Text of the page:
Can water help you lose weight?


Wouldn’t that be wonderful if that was really the case? If all you had to do to shed a couple of lbs a day was lounge in your armchair and watch TV or read a book while supping on a few glasses of water?

Well, it may not be as far-fetched as it sounds. Here at Overland Park Boot Camp we’ve been reading up on a pretty famous  study at Virginia Tech where researchers put two groups of adults aged 55 to 75 year old on a low calorie diet over 12 weeks. The group who drank two glasses before every meal lost an average of 15.5lbs – 4.5lbs more than the dieters who didn’t bother with the water.

The reason it worked, according to nutritionists, is because the water tricked the body into thinking it was already pretty full before the group started eating. This meant their hunger pangs weren’t as big and they ate less.

But more importantly, according to dietician Lyssie Lakatos, was that dehydration (even just a little bit) can cause your metabolism to slow down meaning calories won’t be burned so fast.

Our weight is made up of 60 per cent water. We need it to shift nutrients and oxygen around our organs and get rid of toxins. It also does the important job of regulating our body temperature.

According to nutritionists the ideal amount of water we should be drinking is eight glasses a day. For those of us who exercise regularly we need a lot more due to perspiration and effort.

So yes, water is essential but it’s not a fantastic weight-loss tool. We’re well aware at Overland Park Boot Camp that sticking to a healthy diet full of water-based vegetables, lean protein, low-fat dairy products and complex carbs while combining it with a regular and effective exercise routine will get better, more long-term results and far more speedily.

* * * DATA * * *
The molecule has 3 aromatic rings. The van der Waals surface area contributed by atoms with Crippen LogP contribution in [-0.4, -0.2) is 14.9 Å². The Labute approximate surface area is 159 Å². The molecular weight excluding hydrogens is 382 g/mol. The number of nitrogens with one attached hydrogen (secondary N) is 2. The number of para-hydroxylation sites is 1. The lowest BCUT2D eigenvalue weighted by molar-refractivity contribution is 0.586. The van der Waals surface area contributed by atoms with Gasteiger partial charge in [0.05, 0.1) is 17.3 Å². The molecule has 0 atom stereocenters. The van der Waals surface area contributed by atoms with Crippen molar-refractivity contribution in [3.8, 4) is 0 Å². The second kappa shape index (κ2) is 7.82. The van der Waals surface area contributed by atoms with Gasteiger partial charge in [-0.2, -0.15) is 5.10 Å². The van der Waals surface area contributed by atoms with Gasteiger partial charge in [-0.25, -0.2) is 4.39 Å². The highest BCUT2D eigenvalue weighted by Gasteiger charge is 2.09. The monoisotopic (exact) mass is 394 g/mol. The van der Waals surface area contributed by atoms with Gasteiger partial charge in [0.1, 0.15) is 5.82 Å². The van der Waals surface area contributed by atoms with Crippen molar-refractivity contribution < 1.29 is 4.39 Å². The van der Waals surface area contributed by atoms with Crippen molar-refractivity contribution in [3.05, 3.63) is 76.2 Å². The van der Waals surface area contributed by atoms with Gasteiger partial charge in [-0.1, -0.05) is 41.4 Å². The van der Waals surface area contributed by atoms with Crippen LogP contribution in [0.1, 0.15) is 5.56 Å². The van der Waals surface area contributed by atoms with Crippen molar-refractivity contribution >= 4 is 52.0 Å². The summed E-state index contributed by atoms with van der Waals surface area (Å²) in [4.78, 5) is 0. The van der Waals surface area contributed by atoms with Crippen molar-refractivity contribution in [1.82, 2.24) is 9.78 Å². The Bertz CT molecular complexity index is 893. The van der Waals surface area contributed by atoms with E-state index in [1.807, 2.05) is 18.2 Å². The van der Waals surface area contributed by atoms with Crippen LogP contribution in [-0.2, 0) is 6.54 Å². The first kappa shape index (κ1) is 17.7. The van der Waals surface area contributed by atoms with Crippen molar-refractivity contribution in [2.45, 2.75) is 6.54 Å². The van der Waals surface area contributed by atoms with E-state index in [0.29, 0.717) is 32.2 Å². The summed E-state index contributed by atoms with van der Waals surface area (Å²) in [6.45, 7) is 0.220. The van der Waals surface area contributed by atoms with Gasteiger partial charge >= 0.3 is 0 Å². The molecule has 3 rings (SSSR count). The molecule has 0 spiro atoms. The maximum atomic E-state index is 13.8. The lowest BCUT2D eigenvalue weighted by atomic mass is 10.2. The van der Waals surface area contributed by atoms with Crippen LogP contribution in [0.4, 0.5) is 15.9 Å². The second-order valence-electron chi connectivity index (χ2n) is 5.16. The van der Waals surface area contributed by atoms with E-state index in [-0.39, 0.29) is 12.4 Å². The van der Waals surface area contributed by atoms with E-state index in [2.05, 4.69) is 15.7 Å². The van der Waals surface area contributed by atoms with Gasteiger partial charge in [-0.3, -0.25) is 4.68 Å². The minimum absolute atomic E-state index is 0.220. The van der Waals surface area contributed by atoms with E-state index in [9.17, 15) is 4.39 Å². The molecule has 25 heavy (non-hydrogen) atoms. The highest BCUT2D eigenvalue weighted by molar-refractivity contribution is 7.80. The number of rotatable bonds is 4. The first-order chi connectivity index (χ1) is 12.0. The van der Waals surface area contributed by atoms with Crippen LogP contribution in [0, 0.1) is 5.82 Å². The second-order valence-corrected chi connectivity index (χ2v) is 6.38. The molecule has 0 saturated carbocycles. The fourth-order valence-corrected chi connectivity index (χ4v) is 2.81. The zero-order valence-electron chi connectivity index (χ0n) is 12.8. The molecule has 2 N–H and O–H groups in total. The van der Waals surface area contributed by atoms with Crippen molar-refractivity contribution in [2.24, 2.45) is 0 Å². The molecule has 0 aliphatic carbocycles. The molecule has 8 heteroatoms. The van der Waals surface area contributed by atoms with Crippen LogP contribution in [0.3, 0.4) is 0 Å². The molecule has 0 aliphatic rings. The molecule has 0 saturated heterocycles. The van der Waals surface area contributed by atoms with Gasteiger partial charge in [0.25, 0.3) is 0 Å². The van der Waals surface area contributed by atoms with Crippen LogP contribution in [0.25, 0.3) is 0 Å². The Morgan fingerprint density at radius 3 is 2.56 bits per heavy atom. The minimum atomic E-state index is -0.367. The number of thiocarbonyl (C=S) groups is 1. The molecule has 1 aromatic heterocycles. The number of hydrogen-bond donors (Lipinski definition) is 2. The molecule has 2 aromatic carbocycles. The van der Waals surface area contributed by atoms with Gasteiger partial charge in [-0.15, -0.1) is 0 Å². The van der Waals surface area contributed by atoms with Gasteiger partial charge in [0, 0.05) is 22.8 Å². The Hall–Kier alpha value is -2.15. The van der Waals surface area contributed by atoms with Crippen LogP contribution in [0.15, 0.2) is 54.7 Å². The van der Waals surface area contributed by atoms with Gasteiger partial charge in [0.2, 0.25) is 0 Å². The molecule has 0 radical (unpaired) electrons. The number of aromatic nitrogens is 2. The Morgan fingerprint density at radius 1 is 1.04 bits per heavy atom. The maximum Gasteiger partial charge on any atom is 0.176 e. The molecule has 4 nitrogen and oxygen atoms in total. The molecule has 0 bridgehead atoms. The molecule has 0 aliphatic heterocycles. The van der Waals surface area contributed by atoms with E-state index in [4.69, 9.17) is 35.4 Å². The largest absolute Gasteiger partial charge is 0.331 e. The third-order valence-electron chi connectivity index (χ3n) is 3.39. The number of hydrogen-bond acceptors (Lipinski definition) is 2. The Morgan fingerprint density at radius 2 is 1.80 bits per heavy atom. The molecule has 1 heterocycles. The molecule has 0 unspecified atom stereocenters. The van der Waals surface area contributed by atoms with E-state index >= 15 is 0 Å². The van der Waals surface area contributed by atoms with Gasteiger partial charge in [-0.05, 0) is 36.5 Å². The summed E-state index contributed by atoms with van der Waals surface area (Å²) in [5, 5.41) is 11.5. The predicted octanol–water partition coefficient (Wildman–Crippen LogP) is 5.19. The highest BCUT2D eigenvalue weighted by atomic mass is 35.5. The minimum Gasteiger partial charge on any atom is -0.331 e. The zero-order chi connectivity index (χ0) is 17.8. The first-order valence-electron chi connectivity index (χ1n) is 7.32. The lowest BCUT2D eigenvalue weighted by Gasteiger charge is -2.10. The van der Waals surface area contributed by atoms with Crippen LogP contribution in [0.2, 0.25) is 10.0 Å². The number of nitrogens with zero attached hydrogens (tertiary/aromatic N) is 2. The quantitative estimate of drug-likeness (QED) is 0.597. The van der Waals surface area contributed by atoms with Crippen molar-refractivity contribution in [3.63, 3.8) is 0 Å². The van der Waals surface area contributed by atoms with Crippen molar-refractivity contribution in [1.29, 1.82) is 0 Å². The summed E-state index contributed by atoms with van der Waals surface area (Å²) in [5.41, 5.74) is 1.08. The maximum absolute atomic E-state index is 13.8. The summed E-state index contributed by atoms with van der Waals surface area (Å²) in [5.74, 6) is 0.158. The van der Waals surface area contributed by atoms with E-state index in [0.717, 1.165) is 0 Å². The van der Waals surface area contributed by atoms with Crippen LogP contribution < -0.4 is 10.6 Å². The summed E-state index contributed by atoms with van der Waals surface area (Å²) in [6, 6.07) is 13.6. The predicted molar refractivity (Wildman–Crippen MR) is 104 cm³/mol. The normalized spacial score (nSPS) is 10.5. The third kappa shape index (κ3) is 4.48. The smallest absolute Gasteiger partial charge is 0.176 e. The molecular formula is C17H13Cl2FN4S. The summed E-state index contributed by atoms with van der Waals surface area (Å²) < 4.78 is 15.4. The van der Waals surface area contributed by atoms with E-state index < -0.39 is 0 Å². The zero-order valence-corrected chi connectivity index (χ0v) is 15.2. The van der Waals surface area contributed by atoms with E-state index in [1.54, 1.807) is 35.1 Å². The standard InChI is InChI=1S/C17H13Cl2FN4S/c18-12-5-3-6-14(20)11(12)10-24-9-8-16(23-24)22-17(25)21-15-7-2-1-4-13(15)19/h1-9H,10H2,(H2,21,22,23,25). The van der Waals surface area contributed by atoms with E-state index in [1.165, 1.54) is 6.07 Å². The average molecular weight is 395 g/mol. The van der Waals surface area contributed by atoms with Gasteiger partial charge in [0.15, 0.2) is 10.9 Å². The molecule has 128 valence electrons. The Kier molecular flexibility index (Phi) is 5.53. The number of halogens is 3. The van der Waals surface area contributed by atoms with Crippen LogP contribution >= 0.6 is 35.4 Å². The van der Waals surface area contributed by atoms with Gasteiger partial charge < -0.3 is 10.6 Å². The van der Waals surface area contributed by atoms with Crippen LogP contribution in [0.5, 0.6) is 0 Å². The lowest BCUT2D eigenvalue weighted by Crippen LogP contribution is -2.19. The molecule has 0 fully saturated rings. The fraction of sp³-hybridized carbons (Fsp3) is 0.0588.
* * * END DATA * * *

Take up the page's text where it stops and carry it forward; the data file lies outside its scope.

Where it would really help us is by using water as a substitute for all those fizzy drinks we’re apt to consume when we want a pick-me-up, usually in the middle of the day. That’s beverages such as sugar-based fruit drinks and sodas.

One interesting finding of the above study is that when the same diet and water routine was given to two groups of dieters aged 18 to 35 there was no difference in weight loss between those who drank water before meals and those who didn’t. The conclusion, according to dieticians? It takes longer for an older adult’s stomach to empty therefore they felt fuller for a longer time than the younger group (at last – a plus to growing old!).

A note of warning to finish: drinking too much water (we’re talking gallons here) can be dangerous as it depletes sodium levels in the blood and can lead to hyponatremia. The symptoms of this condition are confusion and seizures and, in extreme cases, coma. But that’s incredibly rare. So go ahead, get supping and we’ll certainly raise our glass to you here at Overland Park Boot Camp

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